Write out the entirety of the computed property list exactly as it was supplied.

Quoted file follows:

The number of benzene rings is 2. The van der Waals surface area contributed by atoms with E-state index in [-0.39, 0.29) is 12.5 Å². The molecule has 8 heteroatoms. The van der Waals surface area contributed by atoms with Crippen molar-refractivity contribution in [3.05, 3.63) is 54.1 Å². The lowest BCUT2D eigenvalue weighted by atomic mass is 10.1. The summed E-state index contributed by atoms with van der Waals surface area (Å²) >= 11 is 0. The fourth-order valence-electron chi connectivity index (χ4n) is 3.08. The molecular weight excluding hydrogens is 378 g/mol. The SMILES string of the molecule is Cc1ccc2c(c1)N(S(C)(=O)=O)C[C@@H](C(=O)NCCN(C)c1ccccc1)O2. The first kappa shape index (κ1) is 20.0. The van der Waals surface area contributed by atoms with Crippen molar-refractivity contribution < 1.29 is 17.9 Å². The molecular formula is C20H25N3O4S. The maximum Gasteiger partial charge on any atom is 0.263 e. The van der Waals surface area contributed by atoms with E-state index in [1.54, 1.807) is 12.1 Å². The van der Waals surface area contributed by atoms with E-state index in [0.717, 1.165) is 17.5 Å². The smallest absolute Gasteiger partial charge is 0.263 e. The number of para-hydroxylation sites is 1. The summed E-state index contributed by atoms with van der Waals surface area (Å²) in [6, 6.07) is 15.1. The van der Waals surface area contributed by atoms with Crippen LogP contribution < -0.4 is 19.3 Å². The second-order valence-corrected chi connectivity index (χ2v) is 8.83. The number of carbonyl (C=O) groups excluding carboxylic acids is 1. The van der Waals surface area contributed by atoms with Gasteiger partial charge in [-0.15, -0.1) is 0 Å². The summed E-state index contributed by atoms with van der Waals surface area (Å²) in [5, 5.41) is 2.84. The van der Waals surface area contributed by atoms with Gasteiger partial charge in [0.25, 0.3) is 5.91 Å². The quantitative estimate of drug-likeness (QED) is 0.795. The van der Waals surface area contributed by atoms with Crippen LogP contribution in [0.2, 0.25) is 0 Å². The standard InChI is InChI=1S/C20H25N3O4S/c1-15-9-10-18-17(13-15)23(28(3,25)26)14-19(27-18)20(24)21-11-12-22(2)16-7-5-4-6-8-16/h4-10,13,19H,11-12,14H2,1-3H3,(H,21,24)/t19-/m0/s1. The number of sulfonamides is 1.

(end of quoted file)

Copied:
The number of benzene rings is 2. The van der Waals surface area contributed by atoms with E-state index in [-0.39, 0.29) is 12.5 Å². The molecule has 8 heteroatoms. The van der Waals surface area contributed by atoms with Crippen molar-refractivity contribution in [3.05, 3.63) is 54.1 Å². The lowest BCUT2D eigenvalue weighted by atomic mass is 10.1. The summed E-state index contributed by atoms with van der Waals surface area (Å²) >= 11 is 0. The fourth-order valence-electron chi connectivity index (χ4n) is 3.08. The molecular weight excluding hydrogens is 378 g/mol. The SMILES string of the molecule is Cc1ccc2c(c1)N(S(C)(=O)=O)C[C@@H](C(=O)NCCN(C)c1ccccc1)O2. The first kappa shape index (κ1) is 20.0. The van der Waals surface area contributed by atoms with Crippen molar-refractivity contribution < 1.29 is 17.9 Å². The molecular formula is C20H25N3O4S. The maximum Gasteiger partial charge on any atom is 0.263 e. The van der Waals surface area contributed by atoms with E-state index in [1.54, 1.807) is 12.1 Å². The van der Waals surface area contributed by atoms with E-state index in [0.717, 1.165) is 17.5 Å². The smallest absolute Gasteiger partial charge is 0.263 e. The number of para-hydroxylation sites is 1. The summed E-state index contributed by atoms with van der Waals surface area (Å²) in [6, 6.07) is 15.1. The van der Waals surface area contributed by atoms with Crippen LogP contribution < -0.4 is 19.3 Å². The second-order valence-corrected chi connectivity index (χ2v) is 8.83. The number of carbonyl (C=O) groups excluding carboxylic acids is 1. The van der Waals surface area contributed by atoms with Gasteiger partial charge in [-0.15, -0.1) is 0 Å². The summed E-state index contributed by atoms with van der Waals surface area (Å²) in [5, 5.41) is 2.84. The van der Waals surface area contributed by atoms with Gasteiger partial charge in [0.25, 0.3) is 5.91 Å². The quantitative estimate of drug-likeness (QED) is 0.795. The van der Waals surface area contributed by atoms with Crippen LogP contribution in [0.2, 0.25) is 0 Å². The standard InChI is InChI=1S/C20H25N3O4S/c1-15-9-10-18-17(13-15)23(28(3,25)26)14-19(27-18)20(24)21-11-12-22(2)16-7-5-4-6-8-16/h4-10,13,19H,11-12,14H2,1-3H3,(H,21,24)/t19-/m0/s1. The number of sulfonamides is 1.